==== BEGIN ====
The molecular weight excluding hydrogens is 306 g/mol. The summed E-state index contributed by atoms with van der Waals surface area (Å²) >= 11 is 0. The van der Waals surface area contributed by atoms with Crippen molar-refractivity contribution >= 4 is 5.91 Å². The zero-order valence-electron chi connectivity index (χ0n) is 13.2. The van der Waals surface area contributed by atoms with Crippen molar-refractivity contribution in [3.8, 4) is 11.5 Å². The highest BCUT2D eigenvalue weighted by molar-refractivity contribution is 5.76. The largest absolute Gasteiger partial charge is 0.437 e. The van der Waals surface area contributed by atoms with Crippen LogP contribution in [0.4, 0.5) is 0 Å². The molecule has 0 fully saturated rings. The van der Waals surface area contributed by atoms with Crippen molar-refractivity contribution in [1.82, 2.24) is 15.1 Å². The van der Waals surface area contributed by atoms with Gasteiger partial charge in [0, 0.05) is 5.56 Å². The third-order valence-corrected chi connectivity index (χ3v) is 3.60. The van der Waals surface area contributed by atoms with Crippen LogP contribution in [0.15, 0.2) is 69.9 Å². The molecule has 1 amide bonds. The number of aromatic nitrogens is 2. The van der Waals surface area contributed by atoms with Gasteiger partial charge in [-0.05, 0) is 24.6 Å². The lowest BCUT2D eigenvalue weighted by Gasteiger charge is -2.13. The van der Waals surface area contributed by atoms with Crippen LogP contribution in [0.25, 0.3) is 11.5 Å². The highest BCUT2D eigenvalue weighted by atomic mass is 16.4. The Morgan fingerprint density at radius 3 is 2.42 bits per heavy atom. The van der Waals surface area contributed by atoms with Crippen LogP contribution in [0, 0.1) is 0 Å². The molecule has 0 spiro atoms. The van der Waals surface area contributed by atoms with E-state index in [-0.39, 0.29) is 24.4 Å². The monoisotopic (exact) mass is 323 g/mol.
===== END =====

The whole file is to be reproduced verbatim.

The molecular weight excluding hydrogens is 306 g/mol. The summed E-state index contributed by atoms with van der Waals surface area (Å²) >= 11 is 0. The van der Waals surface area contributed by atoms with Crippen molar-refractivity contribution >= 4 is 5.91 Å². The zero-order valence-electron chi connectivity index (χ0n) is 13.2. The van der Waals surface area contributed by atoms with Crippen molar-refractivity contribution in [3.8, 4) is 11.5 Å². The highest BCUT2D eigenvalue weighted by molar-refractivity contribution is 5.76. The largest absolute Gasteiger partial charge is 0.437 e. The van der Waals surface area contributed by atoms with Crippen LogP contribution in [0.4, 0.5) is 0 Å². The molecule has 0 fully saturated rings. The van der Waals surface area contributed by atoms with Crippen molar-refractivity contribution in [1.82, 2.24) is 15.1 Å². The van der Waals surface area contributed by atoms with Gasteiger partial charge in [0, 0.05) is 5.56 Å². The third-order valence-corrected chi connectivity index (χ3v) is 3.60. The van der Waals surface area contributed by atoms with Crippen LogP contribution in [0.15, 0.2) is 69.9 Å². The molecule has 1 amide bonds. The number of aromatic nitrogens is 2. The van der Waals surface area contributed by atoms with Gasteiger partial charge in [-0.05, 0) is 24.6 Å². The lowest BCUT2D eigenvalue weighted by Gasteiger charge is -2.13. The van der Waals surface area contributed by atoms with Crippen LogP contribution in [0.25, 0.3) is 11.5 Å². The highest BCUT2D eigenvalue weighted by atomic mass is 16.4. The Morgan fingerprint density at radius 3 is 2.42 bits per heavy atom. The van der Waals surface area contributed by atoms with Crippen LogP contribution in [0, 0.1) is 0 Å². The molecule has 0 spiro atoms. The van der Waals surface area contributed by atoms with E-state index in [-0.39, 0.29) is 24.4 Å². The monoisotopic (exact) mass is 323 g/mol.